Surely, I thought, I can save this. I took my slotted spoon and gently, gently tried to flip the egg over. The first egg had stuck firmly to the bottom of my pan. My hand jerked against it, the yolk broke and I ended up with a thorough mess. The second egg trembled, slid, and slipped over on its face. I breathed a sigh of relief and gently, gently scooped it up with the spoon and flipped it over onto my bed of shredded potatoes and green peppers.

It was tasty. Delicious, really. And if you like eggs, especially runny eggs, this is a far healthier way of cooking them than in a tablespoon of oil. But definitely more finicky.

(Will I still be saying this in a couple years if this becomes my standard egg-cooking method? Is poaching an egg something that becomes foolproof and easier the longer you do it?)

Poached Eggs




Fill a pot or a skillet with 4 inches of water. When it doubt, use more than you think you need. Bring to a boil.

Add 1 tbsp of vinegar and 1/2 tsp of salt. The vinegar will allow the egg whites to firm up and set more quickly than the yolk, which is exactly what you want.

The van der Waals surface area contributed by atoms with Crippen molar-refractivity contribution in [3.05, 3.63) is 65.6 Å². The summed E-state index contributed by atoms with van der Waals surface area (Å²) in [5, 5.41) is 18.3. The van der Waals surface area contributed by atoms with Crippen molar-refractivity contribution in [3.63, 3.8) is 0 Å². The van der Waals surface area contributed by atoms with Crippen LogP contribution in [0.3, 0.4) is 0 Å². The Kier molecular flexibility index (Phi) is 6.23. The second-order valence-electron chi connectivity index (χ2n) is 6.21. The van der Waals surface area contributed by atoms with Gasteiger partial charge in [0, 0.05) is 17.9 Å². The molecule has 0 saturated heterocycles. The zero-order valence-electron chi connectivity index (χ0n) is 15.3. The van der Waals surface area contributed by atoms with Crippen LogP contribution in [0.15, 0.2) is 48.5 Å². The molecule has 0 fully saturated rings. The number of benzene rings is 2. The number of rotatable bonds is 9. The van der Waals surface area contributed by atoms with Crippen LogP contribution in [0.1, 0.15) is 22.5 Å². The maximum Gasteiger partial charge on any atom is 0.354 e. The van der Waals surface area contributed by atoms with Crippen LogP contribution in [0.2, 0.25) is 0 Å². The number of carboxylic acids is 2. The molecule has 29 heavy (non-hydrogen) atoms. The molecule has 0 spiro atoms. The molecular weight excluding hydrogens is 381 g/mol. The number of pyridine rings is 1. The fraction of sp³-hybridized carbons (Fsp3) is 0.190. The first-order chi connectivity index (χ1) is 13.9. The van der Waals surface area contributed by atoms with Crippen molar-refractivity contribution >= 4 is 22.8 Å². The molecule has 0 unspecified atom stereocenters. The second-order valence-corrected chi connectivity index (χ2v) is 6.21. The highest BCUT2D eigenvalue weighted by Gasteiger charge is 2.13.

Reduce the heat so the water is just simmering.

Break an egg into a bowl. Bring the bowl to the level of the water and gently slide the egg into the water.

Watch the whites turn magically white.

If necessary, don't be afraid to nudge the egg onto its other side in the water as the whites get firm and the yolk on top remains bright yellow.

Scoop the egg out with a slotted spoon and make sure it's well drained before serving.

Monday, March 12, 2012

Apple Dumplings

Or, at least, these are kind of like apple dumplings.

Over the weekend, I had planned to make something delicious. In fact, I had planned to make an apple parsnip soup, much like this one by the Foodess. I was inspired by my birthday dinner two weeks ago. I ordered a parsnip soup to start since a) I had never had parsnip anything before and b) the other option was really uninteresting. And it was delicious. I wanted a recreation without the $10 price tag.

And then, on Saturday afternoon, the Husband set out to Canadian Tire and came back with a barbecue.

How can one purchase a barbecue and not christen it with some fat, juicy burgers? I set my plans for parsnip soup aside and scarfed down my slab of meat and bun with plenty of mustard, ketchup, relish, and mayo. Also, a tomato. And lettuce.